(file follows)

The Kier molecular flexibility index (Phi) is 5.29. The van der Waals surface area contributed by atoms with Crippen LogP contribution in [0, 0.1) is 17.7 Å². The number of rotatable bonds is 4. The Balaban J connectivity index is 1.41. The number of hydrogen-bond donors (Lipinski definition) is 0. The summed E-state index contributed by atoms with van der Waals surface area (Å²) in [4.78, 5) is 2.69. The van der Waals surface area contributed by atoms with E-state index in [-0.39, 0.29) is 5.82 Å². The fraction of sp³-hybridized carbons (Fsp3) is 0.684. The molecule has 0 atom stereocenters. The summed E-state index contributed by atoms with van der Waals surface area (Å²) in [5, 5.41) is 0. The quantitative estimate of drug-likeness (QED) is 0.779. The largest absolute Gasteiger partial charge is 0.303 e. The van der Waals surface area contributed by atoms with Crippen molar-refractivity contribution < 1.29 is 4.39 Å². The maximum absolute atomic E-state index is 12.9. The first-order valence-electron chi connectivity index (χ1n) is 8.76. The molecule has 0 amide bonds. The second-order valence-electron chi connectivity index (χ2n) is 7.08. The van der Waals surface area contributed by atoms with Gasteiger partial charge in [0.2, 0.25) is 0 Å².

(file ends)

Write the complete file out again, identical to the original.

The Kier molecular flexibility index (Phi) is 5.29. The van der Waals surface area contributed by atoms with Crippen LogP contribution in [0, 0.1) is 17.7 Å². The number of rotatable bonds is 4. The Balaban J connectivity index is 1.41. The number of hydrogen-bond donors (Lipinski definition) is 0. The summed E-state index contributed by atoms with van der Waals surface area (Å²) in [4.78, 5) is 2.69. The van der Waals surface area contributed by atoms with E-state index in [-0.39, 0.29) is 5.82 Å². The fraction of sp³-hybridized carbons (Fsp3) is 0.684. The molecule has 0 atom stereocenters. The summed E-state index contributed by atoms with van der Waals surface area (Å²) in [5, 5.41) is 0. The quantitative estimate of drug-likeness (QED) is 0.779. The largest absolute Gasteiger partial charge is 0.303 e. The van der Waals surface area contributed by atoms with Crippen molar-refractivity contribution < 1.29 is 4.39 Å². The maximum absolute atomic E-state index is 12.9. The first-order valence-electron chi connectivity index (χ1n) is 8.76. The molecule has 0 amide bonds. The second-order valence-electron chi connectivity index (χ2n) is 7.08. The van der Waals surface area contributed by atoms with Gasteiger partial charge in [0.2, 0.25) is 0 Å².